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Return of live music welcome, but questions remain: Corry

More details needed for indoor gigs, says singer as industry handed boost by Executive decision

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Producers Peter Corry and Fleur Mellor (right) with acrobat Gemma Cheung and actress and singer Emma Dallas ahead of the resumption of indoor live music

Producers Peter Corry and Fleur Mellor (right) with acrobat Gemma Cheung and actress and singer Emma Dallas ahead of the resumption of indoor live music

Producers Peter Corry and Fleur Mellor (right) with acrobat Gemma Cheung and actress and singer Emma Dallas ahead of the resumption of indoor live music

Musicians and promoters in Northern Ireland have cautiously welcomed an announcement that live music can resume from Monday.

Yesterday the Stormont Executive agreed that live music can resume outdoors with no sound limit, and indoors at ambient levels and with screens fitted in front of musicians.

A limit of 500 people at outdoor gatherings will also be removed on Friday subject to a risk assessment.

It comes as no further deaths from coronavirus were reported on Thursday and 326 new positive cases were confirmed by the Department of Health.

Reacting to the latest changes, renowned Belfast singer Peter Corry said that more details were needed for indoor gigs.

“I’ve got some outdoor concerts coming up. But where do we stand once the sun stops shining in September and October?

“Will it be at 100% capacity, will there still be social distancing? There’s no point in having live music indoors if you can only have 50% of an audience because the costs aren’t covered,” he said.

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“What should be happening, if that is the case, there should be support for live music by making up the difference they can’t get for the full house.”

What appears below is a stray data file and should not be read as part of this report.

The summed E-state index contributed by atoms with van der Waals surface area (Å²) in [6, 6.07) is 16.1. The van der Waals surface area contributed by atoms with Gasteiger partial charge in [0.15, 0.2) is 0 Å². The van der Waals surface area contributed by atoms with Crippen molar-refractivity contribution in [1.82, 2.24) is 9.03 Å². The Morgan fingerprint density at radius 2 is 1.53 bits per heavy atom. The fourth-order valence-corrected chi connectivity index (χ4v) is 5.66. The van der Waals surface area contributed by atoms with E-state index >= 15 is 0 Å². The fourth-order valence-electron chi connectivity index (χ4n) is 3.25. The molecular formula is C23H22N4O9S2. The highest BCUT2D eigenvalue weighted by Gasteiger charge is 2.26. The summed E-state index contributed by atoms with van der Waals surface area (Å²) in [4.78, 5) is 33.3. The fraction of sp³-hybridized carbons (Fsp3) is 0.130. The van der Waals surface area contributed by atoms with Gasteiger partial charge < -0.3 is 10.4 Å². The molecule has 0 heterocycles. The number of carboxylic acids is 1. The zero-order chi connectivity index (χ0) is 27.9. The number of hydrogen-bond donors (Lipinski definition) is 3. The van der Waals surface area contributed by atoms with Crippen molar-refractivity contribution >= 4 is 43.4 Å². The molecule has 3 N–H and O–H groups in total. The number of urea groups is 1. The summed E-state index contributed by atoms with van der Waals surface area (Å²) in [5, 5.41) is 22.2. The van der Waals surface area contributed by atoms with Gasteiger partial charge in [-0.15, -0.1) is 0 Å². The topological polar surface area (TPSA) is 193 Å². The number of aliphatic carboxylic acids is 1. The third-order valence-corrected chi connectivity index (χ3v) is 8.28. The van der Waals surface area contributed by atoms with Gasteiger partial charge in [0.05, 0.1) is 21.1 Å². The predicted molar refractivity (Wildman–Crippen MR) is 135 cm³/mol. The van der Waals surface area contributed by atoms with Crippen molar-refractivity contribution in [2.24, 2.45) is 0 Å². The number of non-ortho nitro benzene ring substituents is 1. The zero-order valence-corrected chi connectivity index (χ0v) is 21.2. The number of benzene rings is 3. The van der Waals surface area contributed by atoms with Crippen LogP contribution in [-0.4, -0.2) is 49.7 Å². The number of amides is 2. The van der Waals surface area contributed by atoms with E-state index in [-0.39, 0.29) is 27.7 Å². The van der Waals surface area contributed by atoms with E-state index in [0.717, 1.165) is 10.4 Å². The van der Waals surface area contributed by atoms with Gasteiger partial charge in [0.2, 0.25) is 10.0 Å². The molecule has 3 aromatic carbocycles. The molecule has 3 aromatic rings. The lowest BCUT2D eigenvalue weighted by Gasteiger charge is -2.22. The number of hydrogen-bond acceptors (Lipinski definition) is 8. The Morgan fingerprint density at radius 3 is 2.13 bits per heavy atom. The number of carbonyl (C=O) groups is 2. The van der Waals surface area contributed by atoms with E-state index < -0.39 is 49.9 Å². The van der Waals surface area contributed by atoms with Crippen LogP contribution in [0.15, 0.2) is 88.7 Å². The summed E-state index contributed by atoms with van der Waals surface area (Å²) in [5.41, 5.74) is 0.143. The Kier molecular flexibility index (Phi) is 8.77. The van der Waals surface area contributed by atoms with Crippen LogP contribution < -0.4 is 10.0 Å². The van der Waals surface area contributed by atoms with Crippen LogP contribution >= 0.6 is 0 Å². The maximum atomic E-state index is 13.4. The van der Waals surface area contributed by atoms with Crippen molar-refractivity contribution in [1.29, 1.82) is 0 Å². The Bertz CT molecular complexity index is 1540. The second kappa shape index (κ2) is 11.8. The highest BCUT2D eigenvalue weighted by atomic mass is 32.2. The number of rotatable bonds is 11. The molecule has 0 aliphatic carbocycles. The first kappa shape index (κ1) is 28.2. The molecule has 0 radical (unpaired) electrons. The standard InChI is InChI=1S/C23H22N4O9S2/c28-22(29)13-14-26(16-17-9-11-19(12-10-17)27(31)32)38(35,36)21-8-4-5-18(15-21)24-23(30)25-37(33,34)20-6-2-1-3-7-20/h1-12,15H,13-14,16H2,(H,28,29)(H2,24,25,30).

Paul Connolly is the lead singer with Derry band The Wood Burning Savages.

“The thing is a gig for us starts six months before it actually happens,” he said.

“Our band hasn’t taken any bookings so it will be December or early next year before we’re out on the road.

“We tend to do it in tours instead of spot gigs. But it’s really good news, it’s not the opening of floodgates but a slow trickle for musicians to try and make plans.

“It’s also really good for festivals and things that are going to try and bring a bit of happiness and joy back to people.

“That’s been the thing about Covid, but if you can’t make plans that tends to put a huge dent in your mental health. You’re just working and questioning why you’re doing it if you can’t even enjoy yourself."

The announcement was strongly welcomed by the organisers of the Stendhal Festival, due to take place in Limavady next weekend.

Event director Ross Parkhill said he was “beyond thrilled” that 2,500 music lovers can be welcomed to Ballymully Cottage Farm, a quarter of the normal capacity, with plans for 5,000 more over three days in August.

Kevin Gamble, Director of Feile an Phobail in west Belfast, said he was delighted that the live music industry could start to recover.

"We look forward to the continued safe reopening of the sector and the continued progression to normality in the weeks ahead. This is great news."

Despite the new relaxations on live music, a statement from the Executive noted that the Delta variant of coronavirus now accounted for 75% of all cases in Northern Ireland.

Describing this as “very worrying” the statement added that that hospital admissions would be closely monitored.

Other changes coming into force on Monday include increasing the number of households allowed to meet outdoors at private dwellings from three to five, with a maximum of 15 people including children.

The Executive has also approved a restart of overnight residential stays for children and young people across all sectors.


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